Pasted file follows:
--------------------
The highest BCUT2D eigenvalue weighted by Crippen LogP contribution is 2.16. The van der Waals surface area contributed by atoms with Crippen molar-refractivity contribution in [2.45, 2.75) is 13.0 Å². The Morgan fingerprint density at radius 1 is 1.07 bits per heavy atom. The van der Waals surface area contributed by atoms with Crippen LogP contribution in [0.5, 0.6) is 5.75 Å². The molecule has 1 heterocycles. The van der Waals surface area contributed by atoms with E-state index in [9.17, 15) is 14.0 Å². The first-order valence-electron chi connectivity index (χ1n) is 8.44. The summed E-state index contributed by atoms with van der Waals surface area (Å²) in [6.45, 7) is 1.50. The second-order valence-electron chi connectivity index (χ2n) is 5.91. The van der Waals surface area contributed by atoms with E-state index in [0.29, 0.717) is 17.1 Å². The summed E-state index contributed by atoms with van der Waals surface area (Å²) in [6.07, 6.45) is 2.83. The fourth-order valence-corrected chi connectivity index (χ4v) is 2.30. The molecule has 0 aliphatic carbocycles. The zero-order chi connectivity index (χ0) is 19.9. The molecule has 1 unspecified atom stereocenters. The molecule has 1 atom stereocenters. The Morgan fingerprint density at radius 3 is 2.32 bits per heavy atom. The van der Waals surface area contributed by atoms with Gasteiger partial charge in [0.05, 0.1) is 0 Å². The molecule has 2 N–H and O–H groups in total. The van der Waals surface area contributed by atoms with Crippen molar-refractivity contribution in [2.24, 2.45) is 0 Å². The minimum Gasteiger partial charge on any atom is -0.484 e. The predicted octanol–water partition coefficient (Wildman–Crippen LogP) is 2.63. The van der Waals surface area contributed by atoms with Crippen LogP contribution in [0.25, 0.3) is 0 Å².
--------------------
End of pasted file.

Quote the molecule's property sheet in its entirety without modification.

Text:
The highest BCUT2D eigenvalue weighted by Crippen LogP contribution is 2.16. The van der Waals surface area contributed by atoms with Crippen molar-refractivity contribution in [2.45, 2.75) is 13.0 Å². The Morgan fingerprint density at radius 1 is 1.07 bits per heavy atom. The van der Waals surface area contributed by atoms with Crippen LogP contribution in [0.5, 0.6) is 5.75 Å². The molecule has 1 heterocycles. The van der Waals surface area contributed by atoms with E-state index in [9.17, 15) is 14.0 Å². The first-order valence-electron chi connectivity index (χ1n) is 8.44. The summed E-state index contributed by atoms with van der Waals surface area (Å²) in [6.45, 7) is 1.50. The second-order valence-electron chi connectivity index (χ2n) is 5.91. The van der Waals surface area contributed by atoms with E-state index in [0.29, 0.717) is 17.1 Å². The summed E-state index contributed by atoms with van der Waals surface area (Å²) in [6.07, 6.45) is 2.83. The fourth-order valence-corrected chi connectivity index (χ4v) is 2.30. The molecule has 0 aliphatic carbocycles. The zero-order chi connectivity index (χ0) is 19.9. The molecule has 1 unspecified atom stereocenters. The molecule has 1 atom stereocenters. The Morgan fingerprint density at radius 3 is 2.32 bits per heavy atom. The van der Waals surface area contributed by atoms with Gasteiger partial charge in [0.05, 0.1) is 0 Å². The molecule has 2 N–H and O–H groups in total. The van der Waals surface area contributed by atoms with Crippen molar-refractivity contribution in [2.24, 2.45) is 0 Å². The minimum Gasteiger partial charge on any atom is -0.484 e. The predicted octanol–water partition coefficient (Wildman–Crippen LogP) is 2.63. The van der Waals surface area contributed by atoms with Crippen LogP contribution in [0.25, 0.3) is 0 Å².